The details of the study design have been previously published.28 Briefly, RAPID-RF is an open-label, single-arm observational study designed to characterize the type and frequency of alert notifications, time from alert notification to medical intervention, type of medical intervention, and patient compliance with weight and blood pressure monitoring using the LATITUDE® system (Boston Scientific, Natick, MA). Consenting patients were enrolled from 68 US centers, each requiring Independent Review Board approval. After implant, remote device and patient data were collected at daily and weekly intervals. In-clinic visit data were collected at implant and at the 3- and 6-month visits, and thereafter at designated post-6-month follow-ups until study closure. Patient satisfaction with the LATITUDE system was also assessed via a questionnaire at the first in-clinic follow-up. Clinical outcome data collected consisted of mortality, NYHA class and QOL over time, hospitalizations, and the number and duration of HF-related events. Changes in NYHA functional class, QOL as assessed using the Global Assessment Tool,26 Minnesota Living with Heart Failure Questionnaire,27 hospitalizations, mortality, and device data were prospectively evaluated.

LATITUDE system alerts (Red and Yellow)28 consist of daily or weekly checks of select device information and cardiac status, with physician notification. The transmission of relevant clinical information, normally found during programmer interrogation was done between scheduled office checks, and alerts were prompted if values crossed specific data value thresholds.28 An intervention was defined as a physician response to an active alert, and resulted in an in-clinic visit, hospital/outpatient visit, and/or a medication adjustment or device interrogation/reprogramming.

Patients were followed for a minimum of 3 months and up to 2 years post implant; a common closing date was used. The planned study termination targeted a prespecified goal of at least 50 alerts for weight change and 50 alerts for arrhythmia detection. During the study, two protocol modifications were implemented. Specifically, the weight alert algorithm was refined to reset the baseline weight in order to address multiple alerts attributed to the same weight change, and phone calls were added as an intervention. The refined weight algorithm was implemented after 220 patients were enrolled, at a point where 806 weight alerts had accumulated, while phone calls were added as an intervention after 111 patients were enrolled.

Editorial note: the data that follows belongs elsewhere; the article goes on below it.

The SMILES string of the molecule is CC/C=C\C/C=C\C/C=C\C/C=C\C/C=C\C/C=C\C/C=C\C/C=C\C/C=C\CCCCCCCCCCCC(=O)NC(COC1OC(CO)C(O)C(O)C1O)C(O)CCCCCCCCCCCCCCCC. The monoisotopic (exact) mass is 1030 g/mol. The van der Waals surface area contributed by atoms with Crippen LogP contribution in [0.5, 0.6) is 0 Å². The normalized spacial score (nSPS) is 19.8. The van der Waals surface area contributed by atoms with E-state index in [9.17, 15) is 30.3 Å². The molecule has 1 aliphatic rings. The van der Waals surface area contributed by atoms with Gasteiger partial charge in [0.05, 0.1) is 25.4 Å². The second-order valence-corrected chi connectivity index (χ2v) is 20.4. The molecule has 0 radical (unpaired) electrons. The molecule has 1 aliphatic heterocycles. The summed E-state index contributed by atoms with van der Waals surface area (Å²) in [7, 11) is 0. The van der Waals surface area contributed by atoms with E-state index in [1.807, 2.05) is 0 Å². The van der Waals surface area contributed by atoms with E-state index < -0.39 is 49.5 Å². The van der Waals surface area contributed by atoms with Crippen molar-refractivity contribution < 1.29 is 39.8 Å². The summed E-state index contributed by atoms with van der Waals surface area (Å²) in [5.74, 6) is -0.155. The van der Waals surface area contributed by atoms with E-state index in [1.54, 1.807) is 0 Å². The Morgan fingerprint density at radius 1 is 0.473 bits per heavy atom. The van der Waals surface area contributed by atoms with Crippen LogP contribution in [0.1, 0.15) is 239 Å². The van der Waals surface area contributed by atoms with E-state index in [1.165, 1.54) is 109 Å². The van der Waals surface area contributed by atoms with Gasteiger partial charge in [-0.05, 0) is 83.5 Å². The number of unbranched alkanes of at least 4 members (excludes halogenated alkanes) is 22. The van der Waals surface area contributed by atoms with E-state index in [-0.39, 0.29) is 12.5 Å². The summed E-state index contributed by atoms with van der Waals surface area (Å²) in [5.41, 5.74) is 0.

Statistical analysis

Descriptive statistics are used for most of the endpoints. Kaplan–Meier analysis was utilized to evaluate survival and a combined freedom from HF hospitalization and mortality endpoint over time. Chi-squared tests and t-tests were utilized to evaluate response to CRT. Analysis was performed using SAS 9.1 (Cary, NC).


Patient population

A total of 891 patients were enrolled from May 2006 to March 2008, and 863 patients were implanted. Of implanted patients, 736 (85%) transmitted data via the remote monitoring system. The characteristics of the patients are displayed in Table 1. Of note, 40% of patients were hospitalized for HF in the year prior to enrollment, and the majority of those hospitalizations (82%) occurred within the 6 months prior to enrollment. The median follow up in the RAPID-RF study was 9.1 months.

Table 1: Patient demographics and clinical history at implant


Patients enrolled and implanted in the trial who later activated on the remote network were prescribed similar medications (Table 1). Patients who did not activate within the protocol-prescribed 90-day window were significantly more likely to be NYHA class IV, hospitalized for HF in the prior year, have atrial fibrillation/atrial flutter at implant, and hypertension; also, marginally more non-RPM patients had diabetes at baseline. Other baseline characteristics were similar between RPM and non-RPM groups. Multivariate regression revealed that NYHA class IV (p = 0.01) and hypertension (p = 0.03) remained significant predictors of failure to successfully transmit data to the network, prior hospitalization was marginally significant (p = 0.06), and diabetes was no longer associated (p = 0.75) after adjusting for other univariate predictors. Of the 127 patients that did not activate within the protocol prescribed 90 days, the reasons for withdrawal are shown in Table 2. A review of withdrawal reasons indicated that 60 withdrawals were related to LATITUDE setup (7% of implants). Patients did not activate the equipment in 41 cases (4.8%), 14 patients (1.6%) did not have a compatible phone line, and in five cases (0.6%) equipment ordering or shipment delays prevented activation within 90 days of implant.

Table 2: Reasons for withdrawal


Eighty-six percent of patients had 3-month follow-up visits within the specified follow-up window (598/698 actual/expected), 81% at 6 months (448/555), 93% at both 9 and 12 months (374/401 and 255/274, respectively), and 85% at 18 months (40/47).

Compliance with blood pressure and weight monitoring

A significant number of CRT-D patients utilizing the LATITUDE daily patient monitoring system were compliant with weight and blood pressure measurements and this was durable over 18 months (Figure 1).


Figure 1: Compliance of home physiologic monitoring including weight and blood pressure in cardiac resynchronization therapy defibrillator patients from the RAPID-RF study.